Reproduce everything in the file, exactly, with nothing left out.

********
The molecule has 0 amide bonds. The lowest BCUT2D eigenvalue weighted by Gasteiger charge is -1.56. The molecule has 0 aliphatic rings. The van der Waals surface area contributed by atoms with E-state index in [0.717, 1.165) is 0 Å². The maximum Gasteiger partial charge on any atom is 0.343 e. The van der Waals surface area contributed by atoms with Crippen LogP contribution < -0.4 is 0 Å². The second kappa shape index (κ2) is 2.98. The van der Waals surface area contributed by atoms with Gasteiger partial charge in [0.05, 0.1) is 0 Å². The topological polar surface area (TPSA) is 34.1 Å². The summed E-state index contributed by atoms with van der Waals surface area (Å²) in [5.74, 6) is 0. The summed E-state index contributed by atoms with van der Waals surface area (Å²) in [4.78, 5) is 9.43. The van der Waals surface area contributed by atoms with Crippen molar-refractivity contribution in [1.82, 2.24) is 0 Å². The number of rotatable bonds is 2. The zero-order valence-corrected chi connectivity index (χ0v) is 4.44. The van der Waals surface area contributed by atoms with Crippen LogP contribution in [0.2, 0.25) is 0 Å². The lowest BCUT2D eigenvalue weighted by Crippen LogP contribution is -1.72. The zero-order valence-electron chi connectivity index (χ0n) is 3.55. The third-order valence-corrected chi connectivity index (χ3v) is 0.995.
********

The molecule has 0 amide bonds. The lowest BCUT2D eigenvalue weighted by Gasteiger charge is -1.56. The molecule has 0 aliphatic rings. The van der Waals surface area contributed by atoms with E-state index in [0.717, 1.165) is 0 Å². The maximum Gasteiger partial charge on any atom is 0.343 e. The van der Waals surface area contributed by atoms with Crippen LogP contribution < -0.4 is 0 Å². The second kappa shape index (κ2) is 2.98. The van der Waals surface area contributed by atoms with Gasteiger partial charge in [0.05, 0.1) is 0 Å². The topological polar surface area (TPSA) is 34.1 Å². The summed E-state index contributed by atoms with van der Waals surface area (Å²) in [5.74, 6) is 0. The summed E-state index contributed by atoms with van der Waals surface area (Å²) in [4.78, 5) is 9.43. The van der Waals surface area contributed by atoms with Crippen molar-refractivity contribution in [1.82, 2.24) is 0 Å². The number of rotatable bonds is 2. The zero-order valence-corrected chi connectivity index (χ0v) is 4.44. The van der Waals surface area contributed by atoms with Crippen LogP contribution in [0.2, 0.25) is 0 Å². The lowest BCUT2D eigenvalue weighted by Crippen LogP contribution is -1.72. The zero-order valence-electron chi connectivity index (χ0n) is 3.55. The third-order valence-corrected chi connectivity index (χ3v) is 0.995.